Whew, What a Year!

December 31, 2018

Remember this? This happened in 2018!

I don’t know about you, but for me 2018 was f.u.l.l. The last few months have been a mad scramble, and I’m planning some time off this week to recover. I’d take more time, but I already have writing deadlines! (Yay for writing deadlines.)

Before 2018 becomes history, I want to say thank you to you, my Catching Happiness friends. Thank you for reading, for commenting, and even for lurking (I lurk on multiple blogs myself). Working on Catching Happiness is one of the pleasures of my life.

Happy New Year, and see you in 2019!


Savor the Present

December 28, 2018

“One of the most important things I've learned during the last fifteen years is how to enjoy and savor the present. When I am writing, I am inside the sound and meaning of the words, playing with them, curling them around each other. When I am eating, I luxuriate in the taste and texture of every bite. When I am alone, I listen to and communicate with the silence within me and the noises and messages of the world around me.

“And when I am with people, I am really with them.”
—Rita Golden Gelman, Tales of a Female Nomad


Wishing You Holiday Happiness

December 24, 2018

Prudy, Luna, Tank, and all the humans here at Catching Happiness wish you and your loved ones much holiday happiness, whatever your traditions may be. 

Emily Grosholz

What Will You Miss When You’re Gone?

December 21, 2018

Introduction by Ted Kooser: Do others of you think about what you'll miss when you leave this life? For me it will be the great skies over my part of the world. Heres Emily Grosholzs take on this, from her new book The Stars of Earth: New and Selected Poems, from Word Galaxy Press. She lives and teaches in Pennsylvania.

Here and There

What will I miss when I'm gone?
The squeak of the wheelbarrow's wheel,
Grace note that strikes with every slow
Revolution, and then the hushed, rusty
Answer in triplets from the invisible
Bird in the lackluster maples.

Branches, weeds, last autumn’s leavings
Raked from the moss-eaten pads, beds,
Borders, still untrimmed hedges.
Also the silent pale blue bells
Of my half dozen borage, ringed,
Self-seeded from the woods.

Daylilies my mother liked to set
Roadside in June. Pale Greek anemones
She never traveled far enough
To find wild, as I did once or twice, but
Maybe I'll bring her some, if over there
Windflowers blow beside a cloudy sea.

American Life in Poetry is made possible by The Poetry Foundation (, publisher of Poetry magazine. It is also supported by the Department of English at the University of Nebraska, Lincoln. Poem copyright ©2017 by Emily Grosholz, “Here and There (from “June”), from The Stars of Earth: New and Selected Poems, (Word Galaxy Press, 2017). Poem reprinted by permission of Emily Grosholz and the publisher. Introduction copyright©2018 by The Poetry Foundation. The introduction’s author, Ted Kooser, served as United States Poet Laureate Consultant in Poetry to the Library of Congress from 2004-2006. We do not accept unsolicited manuscripts.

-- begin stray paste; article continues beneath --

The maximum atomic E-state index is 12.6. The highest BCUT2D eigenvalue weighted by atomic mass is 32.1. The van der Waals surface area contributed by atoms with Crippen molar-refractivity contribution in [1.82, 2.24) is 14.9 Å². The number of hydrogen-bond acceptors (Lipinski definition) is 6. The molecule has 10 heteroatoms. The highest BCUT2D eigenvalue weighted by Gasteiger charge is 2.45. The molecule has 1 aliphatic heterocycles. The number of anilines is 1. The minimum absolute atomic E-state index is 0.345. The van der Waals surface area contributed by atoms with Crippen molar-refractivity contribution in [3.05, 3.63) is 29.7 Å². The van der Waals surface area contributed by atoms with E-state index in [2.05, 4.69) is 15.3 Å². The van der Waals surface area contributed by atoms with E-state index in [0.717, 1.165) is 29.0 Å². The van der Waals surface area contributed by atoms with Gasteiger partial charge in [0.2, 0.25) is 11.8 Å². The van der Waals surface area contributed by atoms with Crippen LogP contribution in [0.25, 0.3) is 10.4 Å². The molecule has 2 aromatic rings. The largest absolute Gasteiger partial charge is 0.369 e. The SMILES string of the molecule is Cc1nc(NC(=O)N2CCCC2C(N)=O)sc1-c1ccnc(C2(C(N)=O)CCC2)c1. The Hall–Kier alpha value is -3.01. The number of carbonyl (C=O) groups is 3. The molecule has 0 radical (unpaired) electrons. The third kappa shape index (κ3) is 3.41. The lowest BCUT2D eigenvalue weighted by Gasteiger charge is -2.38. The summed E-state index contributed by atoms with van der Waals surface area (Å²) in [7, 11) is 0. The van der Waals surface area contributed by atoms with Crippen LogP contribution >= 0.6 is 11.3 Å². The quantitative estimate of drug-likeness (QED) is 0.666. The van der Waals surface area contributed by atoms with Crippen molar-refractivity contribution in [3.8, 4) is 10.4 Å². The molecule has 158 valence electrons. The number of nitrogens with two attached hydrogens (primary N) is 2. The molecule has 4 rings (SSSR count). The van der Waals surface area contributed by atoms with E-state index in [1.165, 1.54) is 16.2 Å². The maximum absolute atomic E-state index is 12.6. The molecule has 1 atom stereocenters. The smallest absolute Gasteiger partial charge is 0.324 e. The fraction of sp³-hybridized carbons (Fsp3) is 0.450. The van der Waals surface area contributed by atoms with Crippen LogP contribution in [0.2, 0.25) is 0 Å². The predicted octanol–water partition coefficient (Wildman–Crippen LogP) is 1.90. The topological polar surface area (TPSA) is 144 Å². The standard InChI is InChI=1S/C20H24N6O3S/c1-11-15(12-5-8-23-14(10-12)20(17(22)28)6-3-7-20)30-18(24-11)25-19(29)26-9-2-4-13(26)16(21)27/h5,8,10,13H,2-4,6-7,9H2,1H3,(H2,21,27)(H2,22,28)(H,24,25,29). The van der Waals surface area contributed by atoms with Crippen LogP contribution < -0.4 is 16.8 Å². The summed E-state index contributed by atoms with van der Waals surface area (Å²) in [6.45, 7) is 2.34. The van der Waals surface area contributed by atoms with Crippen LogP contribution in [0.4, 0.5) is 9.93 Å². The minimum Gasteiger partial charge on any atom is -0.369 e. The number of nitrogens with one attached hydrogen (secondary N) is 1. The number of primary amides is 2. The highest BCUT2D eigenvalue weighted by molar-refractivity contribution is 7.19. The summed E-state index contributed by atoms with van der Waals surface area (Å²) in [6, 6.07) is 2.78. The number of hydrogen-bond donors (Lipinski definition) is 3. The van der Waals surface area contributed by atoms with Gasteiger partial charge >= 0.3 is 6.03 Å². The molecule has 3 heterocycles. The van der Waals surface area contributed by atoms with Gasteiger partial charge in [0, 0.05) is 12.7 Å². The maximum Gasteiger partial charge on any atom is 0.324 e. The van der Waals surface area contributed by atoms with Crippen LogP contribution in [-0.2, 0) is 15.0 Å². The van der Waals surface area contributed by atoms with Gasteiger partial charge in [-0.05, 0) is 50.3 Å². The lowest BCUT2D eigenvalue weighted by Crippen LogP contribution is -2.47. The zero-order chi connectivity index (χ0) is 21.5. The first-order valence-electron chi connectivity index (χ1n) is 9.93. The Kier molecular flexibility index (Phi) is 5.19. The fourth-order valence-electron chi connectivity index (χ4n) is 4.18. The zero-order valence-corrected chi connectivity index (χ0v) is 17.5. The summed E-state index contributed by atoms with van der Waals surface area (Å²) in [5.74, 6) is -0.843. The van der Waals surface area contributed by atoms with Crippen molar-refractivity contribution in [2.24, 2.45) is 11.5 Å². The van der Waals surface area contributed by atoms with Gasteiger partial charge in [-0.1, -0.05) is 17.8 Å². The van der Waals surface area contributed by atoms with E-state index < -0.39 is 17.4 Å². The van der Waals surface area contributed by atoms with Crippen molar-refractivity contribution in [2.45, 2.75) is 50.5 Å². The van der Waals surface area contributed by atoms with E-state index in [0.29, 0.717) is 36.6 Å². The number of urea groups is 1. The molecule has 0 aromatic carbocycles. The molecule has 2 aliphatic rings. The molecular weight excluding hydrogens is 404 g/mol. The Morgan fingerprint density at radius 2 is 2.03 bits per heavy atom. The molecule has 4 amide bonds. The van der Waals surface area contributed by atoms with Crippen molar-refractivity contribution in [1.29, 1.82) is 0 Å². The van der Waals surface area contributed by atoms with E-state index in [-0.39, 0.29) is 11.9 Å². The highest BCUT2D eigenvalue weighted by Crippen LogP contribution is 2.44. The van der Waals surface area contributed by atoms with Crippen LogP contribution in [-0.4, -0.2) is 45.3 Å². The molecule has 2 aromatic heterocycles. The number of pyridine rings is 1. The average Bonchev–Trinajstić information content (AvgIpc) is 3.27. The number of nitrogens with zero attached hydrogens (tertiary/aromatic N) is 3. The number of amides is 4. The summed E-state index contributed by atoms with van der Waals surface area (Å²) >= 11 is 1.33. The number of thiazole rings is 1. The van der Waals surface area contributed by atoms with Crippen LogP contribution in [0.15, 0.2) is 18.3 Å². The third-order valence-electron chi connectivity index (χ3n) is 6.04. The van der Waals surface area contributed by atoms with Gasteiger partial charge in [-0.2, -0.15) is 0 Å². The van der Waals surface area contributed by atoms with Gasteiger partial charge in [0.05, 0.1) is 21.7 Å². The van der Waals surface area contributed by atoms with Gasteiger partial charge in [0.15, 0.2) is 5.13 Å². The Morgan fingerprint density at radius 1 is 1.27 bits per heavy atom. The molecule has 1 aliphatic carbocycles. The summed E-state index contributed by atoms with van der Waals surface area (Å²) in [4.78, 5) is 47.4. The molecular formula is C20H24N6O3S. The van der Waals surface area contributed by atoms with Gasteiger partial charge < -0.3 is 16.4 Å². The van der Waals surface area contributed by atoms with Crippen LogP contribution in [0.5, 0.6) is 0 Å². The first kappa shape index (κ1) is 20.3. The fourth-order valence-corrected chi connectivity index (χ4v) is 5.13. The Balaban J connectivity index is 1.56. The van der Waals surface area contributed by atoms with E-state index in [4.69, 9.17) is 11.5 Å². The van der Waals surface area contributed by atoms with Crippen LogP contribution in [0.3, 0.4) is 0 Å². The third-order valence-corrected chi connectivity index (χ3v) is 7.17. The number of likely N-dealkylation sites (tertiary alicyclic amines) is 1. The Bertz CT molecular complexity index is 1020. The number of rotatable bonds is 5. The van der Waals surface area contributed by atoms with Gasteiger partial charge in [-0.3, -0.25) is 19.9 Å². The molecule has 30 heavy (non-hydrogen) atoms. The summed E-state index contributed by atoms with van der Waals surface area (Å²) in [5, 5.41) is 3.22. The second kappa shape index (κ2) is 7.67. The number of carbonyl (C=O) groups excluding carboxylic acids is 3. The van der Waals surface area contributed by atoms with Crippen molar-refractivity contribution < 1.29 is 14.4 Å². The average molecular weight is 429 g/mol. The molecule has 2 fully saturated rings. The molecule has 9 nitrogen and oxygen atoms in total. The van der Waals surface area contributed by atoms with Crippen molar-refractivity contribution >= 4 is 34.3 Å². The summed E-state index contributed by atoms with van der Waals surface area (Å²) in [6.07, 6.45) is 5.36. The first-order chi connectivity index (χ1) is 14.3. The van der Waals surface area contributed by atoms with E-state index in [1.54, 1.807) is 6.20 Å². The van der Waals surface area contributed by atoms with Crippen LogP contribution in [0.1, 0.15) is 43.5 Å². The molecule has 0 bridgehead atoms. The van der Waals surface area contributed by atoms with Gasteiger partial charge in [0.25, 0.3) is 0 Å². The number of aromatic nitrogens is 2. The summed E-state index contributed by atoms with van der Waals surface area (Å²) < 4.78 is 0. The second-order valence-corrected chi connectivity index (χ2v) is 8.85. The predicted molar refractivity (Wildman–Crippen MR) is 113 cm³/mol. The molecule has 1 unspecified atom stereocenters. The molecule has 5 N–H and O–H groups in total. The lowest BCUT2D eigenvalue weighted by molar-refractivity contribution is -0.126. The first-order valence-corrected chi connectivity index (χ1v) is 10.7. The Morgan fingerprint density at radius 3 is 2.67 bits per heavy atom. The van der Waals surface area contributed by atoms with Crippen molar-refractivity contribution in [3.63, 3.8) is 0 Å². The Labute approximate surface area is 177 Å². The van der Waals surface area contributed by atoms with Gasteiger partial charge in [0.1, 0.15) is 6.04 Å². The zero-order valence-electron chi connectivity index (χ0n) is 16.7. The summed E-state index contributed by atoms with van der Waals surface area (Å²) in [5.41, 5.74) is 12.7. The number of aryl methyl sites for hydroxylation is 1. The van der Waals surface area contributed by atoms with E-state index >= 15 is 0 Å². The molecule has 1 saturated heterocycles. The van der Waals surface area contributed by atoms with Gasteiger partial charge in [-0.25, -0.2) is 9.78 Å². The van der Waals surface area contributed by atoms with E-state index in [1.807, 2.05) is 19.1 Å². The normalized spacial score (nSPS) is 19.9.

Tools to Help You Build a Foundation of Happiness

December 17, 2018

Friday’s quote from Operation Happiness got me thinking about the concept of building a foundation for happiness—the kind of foundation that will support us when we’re deep in grief, facing some of life’s more wrenching experiences, like losing a parent, watching a child struggle, or coping with the serious illness of a friend.

Building a foundation for happiness of this nature involves more than investing in some bubble bath and chocolate, or even a great book and cozy blanket. While comforting self-care rituals are nice (and necessary), by themselves they won’t be enough to support us during our darkest hours.

I went back through the Catching Happiness archives, and I thought about the things that have helped me most during my hardest times, and here are four I’ve found useful in building a foundation of happiness that sustains me. Perhaps they’ll help you, too.

Create and strengthen close personal relationships. Relationships are the number one contributing factor to happiness, according to a long-running Harvard study. I’m grateful that I have quality relationships with my family and my husband’s family. I also have many close friends, and many “virtual” friends I know only online. They’ve stepped in to offer support, love, encouragement and more when I’ve needed it most. I have several people I know are only a phone call or text message away if I really need help (and I hope they know I would do the same for them). It’s easier to walk through the dark valleys when someone walks beside you. 

Determine and write about your personal values. Surprisingly, this is one of the keys to coping well with stressful situations. Sometimes painful feelings result from not doing what someone else expects you to do, or from making hard choices. When you’re tired of struggling, remembering why you’ve chosen to think, behave, and live the way you do can help. Reminding yourself of your personal values can give you strength when you’re suffering.

Treat your body well. Eat healthfully, exercise, and get enough sleep. If you’re run down or sick, it’s much harder to feel happy. If, like me, you have a few nagging injuries, look into how to treat them…then actually do it! Care for yourself the way you would care for a child or someone dependent on you.

Make a list of simple mood boosters. This may seem frivolous in comparison, but there is a time and place for using mood boosters. When you’re knee deep in misery, you’ll be hard pressed to come up with anything that might lift your mood, so now is the time to think about what generally makes you feel happier. See “Five Ways to Feel Happier (in 10 Minutes or Less)” and “The Dark Side” for ways I boost my mood when sadness threatens to overwhelm me.